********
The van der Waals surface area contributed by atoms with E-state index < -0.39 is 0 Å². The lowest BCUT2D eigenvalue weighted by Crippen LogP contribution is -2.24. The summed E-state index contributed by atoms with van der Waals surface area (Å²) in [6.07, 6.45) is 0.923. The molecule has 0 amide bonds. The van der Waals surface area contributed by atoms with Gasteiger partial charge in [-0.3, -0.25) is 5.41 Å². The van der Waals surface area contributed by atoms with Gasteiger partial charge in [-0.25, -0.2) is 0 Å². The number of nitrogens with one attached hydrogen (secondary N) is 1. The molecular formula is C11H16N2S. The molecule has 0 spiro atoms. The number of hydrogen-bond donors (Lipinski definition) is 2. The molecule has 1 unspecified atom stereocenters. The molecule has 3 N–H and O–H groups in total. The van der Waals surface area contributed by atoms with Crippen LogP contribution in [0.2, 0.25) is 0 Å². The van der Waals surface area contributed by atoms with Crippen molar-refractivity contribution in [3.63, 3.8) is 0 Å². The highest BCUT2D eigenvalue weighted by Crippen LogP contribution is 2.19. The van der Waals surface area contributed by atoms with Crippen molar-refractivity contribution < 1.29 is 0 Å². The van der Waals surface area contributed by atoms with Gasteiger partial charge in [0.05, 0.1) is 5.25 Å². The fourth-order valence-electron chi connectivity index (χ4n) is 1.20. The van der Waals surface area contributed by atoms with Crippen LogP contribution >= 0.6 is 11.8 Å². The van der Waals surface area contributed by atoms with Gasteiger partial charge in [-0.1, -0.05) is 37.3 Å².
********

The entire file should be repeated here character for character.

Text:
The van der Waals surface area contributed by atoms with E-state index < -0.39 is 0 Å². The lowest BCUT2D eigenvalue weighted by Crippen LogP contribution is -2.24. The summed E-state index contributed by atoms with van der Waals surface area (Å²) in [6.07, 6.45) is 0.923. The molecule has 0 amide bonds. The van der Waals surface area contributed by atoms with Gasteiger partial charge in [-0.3, -0.25) is 5.41 Å². The van der Waals surface area contributed by atoms with Gasteiger partial charge in [-0.25, -0.2) is 0 Å². The number of nitrogens with one attached hydrogen (secondary N) is 1. The molecular formula is C11H16N2S. The molecule has 0 spiro atoms. The number of hydrogen-bond donors (Lipinski definition) is 2. The molecule has 1 unspecified atom stereocenters. The molecule has 3 N–H and O–H groups in total. The van der Waals surface area contributed by atoms with Crippen LogP contribution in [0.2, 0.25) is 0 Å². The van der Waals surface area contributed by atoms with Crippen molar-refractivity contribution in [3.63, 3.8) is 0 Å². The highest BCUT2D eigenvalue weighted by Crippen LogP contribution is 2.19. The van der Waals surface area contributed by atoms with Crippen molar-refractivity contribution < 1.29 is 0 Å². The van der Waals surface area contributed by atoms with Gasteiger partial charge in [0.05, 0.1) is 5.25 Å². The fourth-order valence-electron chi connectivity index (χ4n) is 1.20. The van der Waals surface area contributed by atoms with Crippen LogP contribution >= 0.6 is 11.8 Å². The van der Waals surface area contributed by atoms with Gasteiger partial charge in [-0.1, -0.05) is 37.3 Å².